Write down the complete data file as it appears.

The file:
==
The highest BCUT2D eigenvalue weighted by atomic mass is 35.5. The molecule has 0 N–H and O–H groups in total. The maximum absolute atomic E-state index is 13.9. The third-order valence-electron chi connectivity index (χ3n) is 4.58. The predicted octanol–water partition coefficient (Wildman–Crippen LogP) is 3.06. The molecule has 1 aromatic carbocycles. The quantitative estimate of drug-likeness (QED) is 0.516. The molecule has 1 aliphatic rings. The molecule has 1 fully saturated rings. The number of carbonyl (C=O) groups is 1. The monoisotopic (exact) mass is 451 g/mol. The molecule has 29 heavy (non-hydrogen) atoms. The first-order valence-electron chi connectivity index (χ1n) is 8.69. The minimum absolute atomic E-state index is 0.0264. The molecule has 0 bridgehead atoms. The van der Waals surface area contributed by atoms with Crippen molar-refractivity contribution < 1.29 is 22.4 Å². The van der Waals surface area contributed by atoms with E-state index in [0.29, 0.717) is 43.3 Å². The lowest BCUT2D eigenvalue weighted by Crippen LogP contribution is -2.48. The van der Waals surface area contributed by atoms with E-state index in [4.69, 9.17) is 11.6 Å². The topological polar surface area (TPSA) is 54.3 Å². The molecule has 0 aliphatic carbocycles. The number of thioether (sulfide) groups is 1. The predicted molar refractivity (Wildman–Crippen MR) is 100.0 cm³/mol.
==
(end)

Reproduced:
The highest BCUT2D eigenvalue weighted by atomic mass is 35.5. The molecule has 0 N–H and O–H groups in total. The maximum absolute atomic E-state index is 13.9. The third-order valence-electron chi connectivity index (χ3n) is 4.58. The predicted octanol–water partition coefficient (Wildman–Crippen LogP) is 3.06. The molecule has 1 aromatic carbocycles. The quantitative estimate of drug-likeness (QED) is 0.516. The molecule has 1 aliphatic rings. The molecule has 1 fully saturated rings. The number of carbonyl (C=O) groups is 1. The monoisotopic (exact) mass is 451 g/mol. The molecule has 29 heavy (non-hydrogen) atoms. The first-order valence-electron chi connectivity index (χ1n) is 8.69. The minimum absolute atomic E-state index is 0.0264. The molecule has 0 bridgehead atoms. The van der Waals surface area contributed by atoms with Crippen molar-refractivity contribution < 1.29 is 22.4 Å². The van der Waals surface area contributed by atoms with E-state index in [0.29, 0.717) is 43.3 Å². The lowest BCUT2D eigenvalue weighted by Crippen LogP contribution is -2.48. The van der Waals surface area contributed by atoms with E-state index in [4.69, 9.17) is 11.6 Å². The topological polar surface area (TPSA) is 54.3 Å². The molecule has 0 aliphatic carbocycles. The number of thioether (sulfide) groups is 1. The predicted molar refractivity (Wildman–Crippen MR) is 100.0 cm³/mol.